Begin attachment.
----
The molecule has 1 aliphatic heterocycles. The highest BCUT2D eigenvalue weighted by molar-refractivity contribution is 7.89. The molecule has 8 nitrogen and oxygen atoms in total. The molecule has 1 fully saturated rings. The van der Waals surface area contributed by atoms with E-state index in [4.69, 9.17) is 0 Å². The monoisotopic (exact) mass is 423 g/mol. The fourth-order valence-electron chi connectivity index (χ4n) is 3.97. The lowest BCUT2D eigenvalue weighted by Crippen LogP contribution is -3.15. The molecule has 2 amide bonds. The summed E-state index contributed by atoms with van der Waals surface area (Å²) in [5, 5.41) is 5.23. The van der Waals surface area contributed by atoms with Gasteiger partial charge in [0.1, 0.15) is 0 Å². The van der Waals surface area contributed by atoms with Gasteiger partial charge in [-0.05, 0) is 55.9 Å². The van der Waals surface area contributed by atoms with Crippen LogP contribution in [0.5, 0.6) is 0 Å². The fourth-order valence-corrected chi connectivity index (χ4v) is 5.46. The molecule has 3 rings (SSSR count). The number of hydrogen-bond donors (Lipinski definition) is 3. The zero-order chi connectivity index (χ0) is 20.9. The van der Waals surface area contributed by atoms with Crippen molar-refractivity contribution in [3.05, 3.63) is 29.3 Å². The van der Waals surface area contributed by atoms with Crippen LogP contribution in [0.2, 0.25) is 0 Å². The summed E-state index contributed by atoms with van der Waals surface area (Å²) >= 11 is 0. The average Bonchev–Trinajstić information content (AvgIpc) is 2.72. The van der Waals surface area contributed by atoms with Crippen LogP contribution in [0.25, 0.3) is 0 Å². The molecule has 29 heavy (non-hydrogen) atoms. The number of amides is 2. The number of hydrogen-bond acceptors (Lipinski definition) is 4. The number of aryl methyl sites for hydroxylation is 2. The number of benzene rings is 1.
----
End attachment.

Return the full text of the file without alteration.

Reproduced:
The molecule has 1 aliphatic heterocycles. The highest BCUT2D eigenvalue weighted by molar-refractivity contribution is 7.89. The molecule has 8 nitrogen and oxygen atoms in total. The molecule has 1 fully saturated rings. The van der Waals surface area contributed by atoms with E-state index in [4.69, 9.17) is 0 Å². The monoisotopic (exact) mass is 423 g/mol. The fourth-order valence-electron chi connectivity index (χ4n) is 3.97. The lowest BCUT2D eigenvalue weighted by Crippen LogP contribution is -3.15. The molecule has 2 amide bonds. The summed E-state index contributed by atoms with van der Waals surface area (Å²) in [5, 5.41) is 5.23. The van der Waals surface area contributed by atoms with Gasteiger partial charge in [0.1, 0.15) is 0 Å². The van der Waals surface area contributed by atoms with Gasteiger partial charge in [-0.05, 0) is 55.9 Å². The van der Waals surface area contributed by atoms with Crippen LogP contribution in [0.5, 0.6) is 0 Å². The fourth-order valence-corrected chi connectivity index (χ4v) is 5.46. The molecule has 3 rings (SSSR count). The number of hydrogen-bond donors (Lipinski definition) is 3. The zero-order chi connectivity index (χ0) is 20.9. The van der Waals surface area contributed by atoms with Crippen molar-refractivity contribution in [3.05, 3.63) is 29.3 Å². The van der Waals surface area contributed by atoms with Crippen LogP contribution in [0.2, 0.25) is 0 Å². The summed E-state index contributed by atoms with van der Waals surface area (Å²) >= 11 is 0. The average Bonchev–Trinajstić information content (AvgIpc) is 2.72. The van der Waals surface area contributed by atoms with Crippen LogP contribution in [0.25, 0.3) is 0 Å². The molecule has 29 heavy (non-hydrogen) atoms. The number of amides is 2. The number of hydrogen-bond acceptors (Lipinski definition) is 4. The number of aryl methyl sites for hydroxylation is 2. The number of benzene rings is 1.